Sunday, January 24, 2016

[NJFAC] More companies should take responsibility for workers they hire indirectly--Dept. of Labor

Department of Labor sends warning shot to clients of temp staffing agencies

In an increasingly outsourced economy, the administration says more companies should take responsibility for the workers they hire indirectly. 

The Department of Labor thinks more companies should take responsibility for their contracted workforces, and it's just told them exactly how and when.

If there's one trend that's characterized the changing American workforce more than any other in recent decades, it's been the fracturing of the employment relationship, as companies focus on their "core competencies" and pay other businesses to do everything else.

Subcontracting, outsourcing, and the use of staffing agencies allows businesses to inexpensively scale up and scale down their labor needs, without the extra hassle and liability of adding payroll. But it also adds another layer between workers and the bosses who call the shots, shielding managers from responsibility when the labor provider doesn't follow the law.

Department of Labor' Wage and Hour Division director David Weil, a former business school professor, calls this trend "fissuring." He thinks lots of those client companies should really be considered "joint employers," together with the contractors that sign the checks, making them liable for violations. And Wednesday, his department issued detailed guidance drawing the categories in black and white, sending a message to employers that they had better fall on the right side.....

Weil's division has stepped up its proactive enforcement of situations where companies are functionally controlling the workers they order up from labor providers — and broadcasts its enforcement of egregious violations. Back in October, for example, investigators found that temp workers at a snack food producer in New Jersey were cheated out of overtime wages, and ordered the company to pay back wages, damages, and civil penalties.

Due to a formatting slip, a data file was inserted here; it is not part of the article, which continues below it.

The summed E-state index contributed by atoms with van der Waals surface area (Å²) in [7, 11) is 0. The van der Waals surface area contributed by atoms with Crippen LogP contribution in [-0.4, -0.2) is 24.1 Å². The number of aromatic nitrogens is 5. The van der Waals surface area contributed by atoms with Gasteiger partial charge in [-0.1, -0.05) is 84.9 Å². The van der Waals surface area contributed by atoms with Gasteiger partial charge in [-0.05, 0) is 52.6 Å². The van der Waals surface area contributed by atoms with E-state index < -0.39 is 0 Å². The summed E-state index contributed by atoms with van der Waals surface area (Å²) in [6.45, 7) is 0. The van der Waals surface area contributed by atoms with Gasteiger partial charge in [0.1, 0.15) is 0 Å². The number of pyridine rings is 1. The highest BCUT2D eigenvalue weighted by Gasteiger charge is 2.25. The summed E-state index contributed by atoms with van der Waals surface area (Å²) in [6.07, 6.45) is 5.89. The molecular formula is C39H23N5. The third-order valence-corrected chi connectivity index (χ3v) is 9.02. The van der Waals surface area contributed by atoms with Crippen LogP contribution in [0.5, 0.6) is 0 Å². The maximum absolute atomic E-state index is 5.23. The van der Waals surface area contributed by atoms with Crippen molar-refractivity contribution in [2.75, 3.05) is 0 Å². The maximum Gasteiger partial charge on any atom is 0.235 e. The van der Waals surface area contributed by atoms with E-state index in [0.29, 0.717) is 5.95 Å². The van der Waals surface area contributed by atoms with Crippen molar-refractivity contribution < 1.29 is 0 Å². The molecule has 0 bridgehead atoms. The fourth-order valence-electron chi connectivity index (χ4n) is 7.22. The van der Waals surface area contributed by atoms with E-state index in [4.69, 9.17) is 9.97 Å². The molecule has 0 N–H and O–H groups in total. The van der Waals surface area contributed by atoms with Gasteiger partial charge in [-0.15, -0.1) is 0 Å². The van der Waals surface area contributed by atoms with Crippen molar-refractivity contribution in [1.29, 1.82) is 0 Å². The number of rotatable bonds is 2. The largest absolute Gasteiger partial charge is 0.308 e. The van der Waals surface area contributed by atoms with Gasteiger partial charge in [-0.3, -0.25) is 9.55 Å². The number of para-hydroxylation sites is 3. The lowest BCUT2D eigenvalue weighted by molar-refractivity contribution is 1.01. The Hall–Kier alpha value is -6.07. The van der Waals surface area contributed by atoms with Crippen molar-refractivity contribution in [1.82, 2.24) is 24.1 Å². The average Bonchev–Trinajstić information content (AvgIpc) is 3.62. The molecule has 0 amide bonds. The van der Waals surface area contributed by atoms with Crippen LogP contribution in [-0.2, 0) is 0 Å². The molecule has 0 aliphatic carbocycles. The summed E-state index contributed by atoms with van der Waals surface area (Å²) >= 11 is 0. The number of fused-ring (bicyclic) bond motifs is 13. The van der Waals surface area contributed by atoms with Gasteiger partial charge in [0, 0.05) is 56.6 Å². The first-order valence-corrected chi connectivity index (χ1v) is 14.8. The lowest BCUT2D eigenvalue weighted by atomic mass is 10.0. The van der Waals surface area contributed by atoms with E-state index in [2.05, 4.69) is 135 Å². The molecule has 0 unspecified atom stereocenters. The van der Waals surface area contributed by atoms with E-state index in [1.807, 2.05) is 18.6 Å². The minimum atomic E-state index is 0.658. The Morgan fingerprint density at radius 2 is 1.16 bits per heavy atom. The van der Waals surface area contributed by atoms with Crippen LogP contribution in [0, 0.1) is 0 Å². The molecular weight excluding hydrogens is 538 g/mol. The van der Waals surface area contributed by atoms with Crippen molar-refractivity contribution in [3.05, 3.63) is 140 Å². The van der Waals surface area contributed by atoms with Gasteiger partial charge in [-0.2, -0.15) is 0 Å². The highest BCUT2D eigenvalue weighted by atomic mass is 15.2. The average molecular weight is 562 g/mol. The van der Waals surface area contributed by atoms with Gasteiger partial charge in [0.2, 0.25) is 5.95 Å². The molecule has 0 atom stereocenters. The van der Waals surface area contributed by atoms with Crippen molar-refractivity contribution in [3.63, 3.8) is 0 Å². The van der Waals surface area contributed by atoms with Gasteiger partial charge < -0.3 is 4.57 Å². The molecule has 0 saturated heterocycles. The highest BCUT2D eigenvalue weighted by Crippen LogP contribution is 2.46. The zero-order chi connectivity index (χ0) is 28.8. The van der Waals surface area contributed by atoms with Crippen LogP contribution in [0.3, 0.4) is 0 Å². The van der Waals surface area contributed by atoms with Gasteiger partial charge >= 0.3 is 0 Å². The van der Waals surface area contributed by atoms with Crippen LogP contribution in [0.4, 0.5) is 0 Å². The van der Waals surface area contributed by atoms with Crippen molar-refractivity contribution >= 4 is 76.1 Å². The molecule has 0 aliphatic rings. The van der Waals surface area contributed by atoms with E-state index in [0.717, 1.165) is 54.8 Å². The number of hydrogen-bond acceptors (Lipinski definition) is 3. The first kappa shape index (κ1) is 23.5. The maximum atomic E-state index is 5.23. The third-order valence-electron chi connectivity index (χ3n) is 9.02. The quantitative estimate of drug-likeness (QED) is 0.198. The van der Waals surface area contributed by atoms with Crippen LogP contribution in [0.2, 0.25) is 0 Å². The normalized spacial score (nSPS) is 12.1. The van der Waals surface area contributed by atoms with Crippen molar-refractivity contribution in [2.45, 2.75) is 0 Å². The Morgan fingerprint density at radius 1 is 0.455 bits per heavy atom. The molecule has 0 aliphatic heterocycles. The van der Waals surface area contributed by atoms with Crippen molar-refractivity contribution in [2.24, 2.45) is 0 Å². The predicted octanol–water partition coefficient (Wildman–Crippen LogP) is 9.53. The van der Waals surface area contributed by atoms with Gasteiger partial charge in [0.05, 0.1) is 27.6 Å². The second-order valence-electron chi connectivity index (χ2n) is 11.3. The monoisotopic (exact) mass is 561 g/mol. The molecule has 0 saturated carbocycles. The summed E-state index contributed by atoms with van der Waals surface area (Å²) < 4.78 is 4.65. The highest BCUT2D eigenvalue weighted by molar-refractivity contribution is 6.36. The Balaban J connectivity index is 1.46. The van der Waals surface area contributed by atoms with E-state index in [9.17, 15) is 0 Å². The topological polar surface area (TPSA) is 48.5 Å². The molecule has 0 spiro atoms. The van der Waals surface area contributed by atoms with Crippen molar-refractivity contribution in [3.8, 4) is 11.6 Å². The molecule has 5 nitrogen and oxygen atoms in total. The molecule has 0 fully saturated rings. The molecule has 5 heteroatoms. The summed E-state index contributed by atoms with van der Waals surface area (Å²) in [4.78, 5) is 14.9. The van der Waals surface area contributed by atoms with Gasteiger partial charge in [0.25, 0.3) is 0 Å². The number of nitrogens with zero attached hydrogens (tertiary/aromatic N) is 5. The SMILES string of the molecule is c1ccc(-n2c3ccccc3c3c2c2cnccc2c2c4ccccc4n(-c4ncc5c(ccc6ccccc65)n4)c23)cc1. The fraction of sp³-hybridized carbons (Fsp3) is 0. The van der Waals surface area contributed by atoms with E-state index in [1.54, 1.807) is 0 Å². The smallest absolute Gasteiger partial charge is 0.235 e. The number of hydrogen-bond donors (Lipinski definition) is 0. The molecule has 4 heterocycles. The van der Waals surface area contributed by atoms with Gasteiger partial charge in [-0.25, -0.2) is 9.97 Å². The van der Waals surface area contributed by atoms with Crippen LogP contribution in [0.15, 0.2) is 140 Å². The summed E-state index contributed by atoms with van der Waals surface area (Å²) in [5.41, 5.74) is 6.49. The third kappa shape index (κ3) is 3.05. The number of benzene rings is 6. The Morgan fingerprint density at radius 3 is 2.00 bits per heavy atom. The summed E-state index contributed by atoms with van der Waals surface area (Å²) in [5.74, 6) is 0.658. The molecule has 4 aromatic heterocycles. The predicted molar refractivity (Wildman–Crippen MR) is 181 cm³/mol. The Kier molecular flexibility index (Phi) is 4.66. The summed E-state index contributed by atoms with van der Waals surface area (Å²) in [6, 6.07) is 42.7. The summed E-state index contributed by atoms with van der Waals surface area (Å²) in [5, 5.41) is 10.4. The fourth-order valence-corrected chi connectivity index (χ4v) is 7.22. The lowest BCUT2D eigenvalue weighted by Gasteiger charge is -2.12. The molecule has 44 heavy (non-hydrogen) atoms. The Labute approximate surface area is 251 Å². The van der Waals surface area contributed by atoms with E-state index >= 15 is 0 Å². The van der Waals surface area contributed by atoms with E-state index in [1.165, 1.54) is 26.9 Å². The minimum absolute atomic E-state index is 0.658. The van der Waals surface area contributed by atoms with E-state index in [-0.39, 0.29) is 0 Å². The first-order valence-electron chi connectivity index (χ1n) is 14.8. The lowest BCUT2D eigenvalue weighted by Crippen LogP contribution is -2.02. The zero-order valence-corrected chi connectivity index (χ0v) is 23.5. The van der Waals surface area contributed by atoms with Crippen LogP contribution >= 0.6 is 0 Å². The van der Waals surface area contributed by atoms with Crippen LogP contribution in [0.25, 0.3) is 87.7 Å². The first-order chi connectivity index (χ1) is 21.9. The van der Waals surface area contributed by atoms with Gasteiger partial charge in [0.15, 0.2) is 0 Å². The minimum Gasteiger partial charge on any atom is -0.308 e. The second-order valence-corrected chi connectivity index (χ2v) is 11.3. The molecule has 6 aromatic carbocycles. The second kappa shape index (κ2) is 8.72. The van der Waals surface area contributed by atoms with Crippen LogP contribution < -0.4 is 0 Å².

That's the most typical form of joint employment — a "vertical" arrangement, with one company hiring another, as the guidance describes. But joint employment can also be "horizontal," when a worker might employed by two subsidiaries of the same company, but they never get overtime because their hours are tracked separately.

Weil says they've found similar problems in all kinds of industries, like agriculture, construction, and shipbuilding. Higher rates of wage theft at outsourced labor providers have been well documented, as are safety lapses that lead to sometimes fatal injuries. Another division of the Department of Labor, the Occupational Safety and Health Administration, has been running an initiative on temporary workers, often reminding clients of their joint responsibility.

The issue of joint employment is similar in nature to misclassification of employees as independent contractors, on which Weil's office issued similar guidance back in July. It's also related to the National Labor Relations Board's recent decision on the definition of joint employment for the purpose of union organizing, which is likely to have a bearing on the massive McDonald's case that's currently waiting for a hearing in New York.....

The franchise industry has been particularly irked by the administration's regulatory approach. Before having seen the Department of Labor's new guidance on joint employment, the International Franchise Association didn't like it. "This is just another example of regulatory fiat that raises even more questions for employers," said senior vice president Matt Haller. "The administration should consider going through formal rulemaking instead of just issuing a 'guidance' without even an outreach to targeted industries who may be impacted.".....

At the same time, however, joint employment doesn't always solve the problem for temporary employees. Dave DeSario, who runs a group called the Alliance for the American Temporary Workforce, says that some staffing agencies and clients still point fingers at each other when something goes wrong. Without a union, it's difficult for temp workers to get the representation that would allow them to pursue a claim before an agency says it don't have any more work for them to do."Temp workers can't afford lawyers, and are in a poor position to defend themselves," DeSario says. "Joint employer complicates the employment situation, for sure, and when things are complicated, it's workers who have a harder time understanding it."....